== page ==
The Finance Minister, Ken Ofori-Atta says government has already spent ¢14 billion to clean up the savings and loans sector.
Speaking at the 56th annual session of the Ghana Baptist Convention in the Ashanti Region, the Minister said much of the money will go into paying disgruntled depositors.
“We are having to spend about 14 billion cedis to be able to give people’s monies back to them and make sure our banking crisis was contained.
“The expectation is that the receivers will move in strongly to recover these so that we can then begin to give them back to the bigger depositors,” he added.
The financial-sector cleanup has seen the number of lenders cut by almost a third to 23, savings and loans companies reduced to 25 from 40, finance houses to 11 from 19, and micro-finance and micro-credit lenders to 168, from 554.
The crackdown also triggered a run on fund managers, which have 4 billion cedis tied up in fixed-term investments with banks rescued during the cleanup, as well as savings and loans companies and microlenders. There is another 5 billion cedis locked up in illiquid hard-to-retrieve ventures such as unlisted bonds, direct private equity stakes and related party deals with small- to medium-sized companies.
A receiver has been selected to continue the clean-up processes and pay disgruntled depositors.
The Finance Minister has charged the receivers to go in strongly to retrieve good assets and funds invested in wrong ventures by financial institutions whose licenses have been revoked.
For a start, Mr Ofori-Atta revealed depositors with large sums of money will get a maximum of 10,000 Ghana Cedis. This he said is to ensure that “at least most people’s monies were not lost”.
Mr Ofori-Atta said investors also have the responsibility to consider the moral implications of their investment decisions.
He stressed the need for depositors to properly scrutinise the activities of the institutions invest with.
“Interrogating any suspiciously high returns and checking with regulators when we are unsure of the operations of an institution,” he admonished.
He said government will not relent on the transformational cleanup exercise.
“We had to start from somewhere and this is going to require a lot of patience because if the evil one sows the seed in our well-cultivated farm, we can’t cut it down until”.
Ghana Beyond Aid
The Minister as part of his speech reiterated government’s vision of a Ghana Beyond Aid in a long term and courted the supported of the church in achieving it.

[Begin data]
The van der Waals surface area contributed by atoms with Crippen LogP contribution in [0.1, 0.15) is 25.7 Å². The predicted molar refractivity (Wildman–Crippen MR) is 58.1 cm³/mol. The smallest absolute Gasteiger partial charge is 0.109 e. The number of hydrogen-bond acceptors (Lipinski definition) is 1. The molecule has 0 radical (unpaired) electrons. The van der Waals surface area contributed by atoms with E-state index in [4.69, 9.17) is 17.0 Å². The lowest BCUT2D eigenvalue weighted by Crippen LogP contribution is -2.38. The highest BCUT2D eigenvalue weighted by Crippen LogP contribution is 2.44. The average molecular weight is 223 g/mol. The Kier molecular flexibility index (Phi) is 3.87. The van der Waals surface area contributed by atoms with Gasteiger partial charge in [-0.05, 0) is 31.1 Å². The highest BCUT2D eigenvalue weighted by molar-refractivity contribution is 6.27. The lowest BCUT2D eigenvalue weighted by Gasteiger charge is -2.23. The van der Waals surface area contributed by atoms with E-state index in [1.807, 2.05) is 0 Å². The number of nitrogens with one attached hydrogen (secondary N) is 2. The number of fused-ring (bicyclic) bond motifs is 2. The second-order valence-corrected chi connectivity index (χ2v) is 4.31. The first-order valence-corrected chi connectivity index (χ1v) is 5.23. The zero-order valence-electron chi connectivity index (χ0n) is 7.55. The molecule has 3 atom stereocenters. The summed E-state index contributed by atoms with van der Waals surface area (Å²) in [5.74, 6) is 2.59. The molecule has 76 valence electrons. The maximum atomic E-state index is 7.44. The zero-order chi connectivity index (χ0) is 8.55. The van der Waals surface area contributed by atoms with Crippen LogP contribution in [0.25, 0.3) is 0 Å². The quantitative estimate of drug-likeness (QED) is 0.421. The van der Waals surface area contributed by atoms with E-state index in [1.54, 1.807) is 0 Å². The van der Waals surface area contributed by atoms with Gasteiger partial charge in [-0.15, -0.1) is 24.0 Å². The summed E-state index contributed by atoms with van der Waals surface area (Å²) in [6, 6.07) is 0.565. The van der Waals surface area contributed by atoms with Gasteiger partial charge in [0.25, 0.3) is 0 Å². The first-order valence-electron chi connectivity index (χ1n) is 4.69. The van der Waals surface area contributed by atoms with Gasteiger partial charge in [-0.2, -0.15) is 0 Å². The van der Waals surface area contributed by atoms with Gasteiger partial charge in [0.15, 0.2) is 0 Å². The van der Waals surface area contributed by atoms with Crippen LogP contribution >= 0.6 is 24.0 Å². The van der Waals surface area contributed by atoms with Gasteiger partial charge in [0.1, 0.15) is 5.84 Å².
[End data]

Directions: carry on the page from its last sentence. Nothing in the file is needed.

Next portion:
Mr Ofori Attah says the vision is to rally Ghanaians to build a prosperous and self-confident Ghana that is in charge of her economic destiny.
“…a transformed Ghana that is prosperous enough to be beyond needing aid, and that engages competitively with the rest of the world through trade and investment.
“This will require hard work, enterprise, creativity, and a consistent fight against corruption in public and private life. It will also require that we break from a mentality of dependency and adopt a confident can-do spirit, fuelled by love for our dear country, Ghana.”
Mr Ofori Attah advised the church to eschew negativity as it prevents an individual or group from realising their potential of greatness.
“Ghana is a country that is destined for greatness, but the enemy’s plan is to divide us with lies, gossips, misrepresentations, greed and disagreements and worst of all a dangerous smear campaign calculated at tarnishing the image of well-meaning believers whose only desire is to see Ghana prosper.
“When we are caught up in this web of negativity it prevents us from realizing that potential of greatness. But I believe that these intercessory prayers in 1 Timothy 2:1-4 will help us attain the unity of purpose required to enable us achieve what is maybe considered by most as unachievable – Ghana Beyond Aid.”
Executive President of Ghana Baptist Convention, Rev Dr Ernest Adu Gyamfi, who also addressed the gathering called on government to clarify whether or not all depositors funds will be paid.
“There are conflicting reports that seem to suggest that there is no 100 percent guarantee that depositors of these savings and loans companies’ will get their monies back. Some people are also saying the monies will not be paid in bulk but will be spread for a period of three years.
“We would like the government and Bank of Ghana to clarify their positions so that genuine depositors of these institutions will know their true position so that they can plan accordingly”.
He also wants government to consider facilitating the early payment of these depositors and investors to ease the burden of families and individuals and restore confidence.